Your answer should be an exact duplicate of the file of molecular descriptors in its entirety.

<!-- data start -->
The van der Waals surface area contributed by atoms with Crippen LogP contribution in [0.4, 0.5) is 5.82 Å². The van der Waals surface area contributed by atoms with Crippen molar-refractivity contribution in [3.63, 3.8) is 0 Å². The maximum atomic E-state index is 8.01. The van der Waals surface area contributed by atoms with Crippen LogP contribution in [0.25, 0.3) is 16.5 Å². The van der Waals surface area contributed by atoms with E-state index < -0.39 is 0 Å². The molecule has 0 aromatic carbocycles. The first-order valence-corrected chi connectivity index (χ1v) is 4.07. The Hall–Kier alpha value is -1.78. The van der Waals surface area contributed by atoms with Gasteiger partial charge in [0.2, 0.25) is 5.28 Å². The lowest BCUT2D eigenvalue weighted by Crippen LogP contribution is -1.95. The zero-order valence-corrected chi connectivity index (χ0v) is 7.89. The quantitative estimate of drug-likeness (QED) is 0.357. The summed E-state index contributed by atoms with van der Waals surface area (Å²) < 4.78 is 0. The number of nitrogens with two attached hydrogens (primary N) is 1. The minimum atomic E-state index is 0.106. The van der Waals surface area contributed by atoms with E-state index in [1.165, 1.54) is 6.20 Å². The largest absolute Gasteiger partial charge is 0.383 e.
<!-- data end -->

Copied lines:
The van der Waals surface area contributed by atoms with Crippen LogP contribution in [0.4, 0.5) is 5.82 Å². The van der Waals surface area contributed by atoms with Crippen molar-refractivity contribution in [3.63, 3.8) is 0 Å². The maximum atomic E-state index is 8.01. The van der Waals surface area contributed by atoms with Crippen LogP contribution in [0.25, 0.3) is 16.5 Å². The van der Waals surface area contributed by atoms with E-state index < -0.39 is 0 Å². The molecule has 0 aromatic carbocycles. The first-order valence-corrected chi connectivity index (χ1v) is 4.07. The Hall–Kier alpha value is -1.78. The van der Waals surface area contributed by atoms with Gasteiger partial charge in [0.2, 0.25) is 5.28 Å². The lowest BCUT2D eigenvalue weighted by Crippen LogP contribution is -1.95. The zero-order valence-corrected chi connectivity index (χ0v) is 7.89. The quantitative estimate of drug-likeness (QED) is 0.357. The summed E-state index contributed by atoms with van der Waals surface area (Å²) < 4.78 is 0. The number of nitrogens with two attached hydrogens (primary N) is 1. The minimum atomic E-state index is 0.106. The van der Waals surface area contributed by atoms with E-state index in [1.165, 1.54) is 6.20 Å². The largest absolute Gasteiger partial charge is 0.383 e.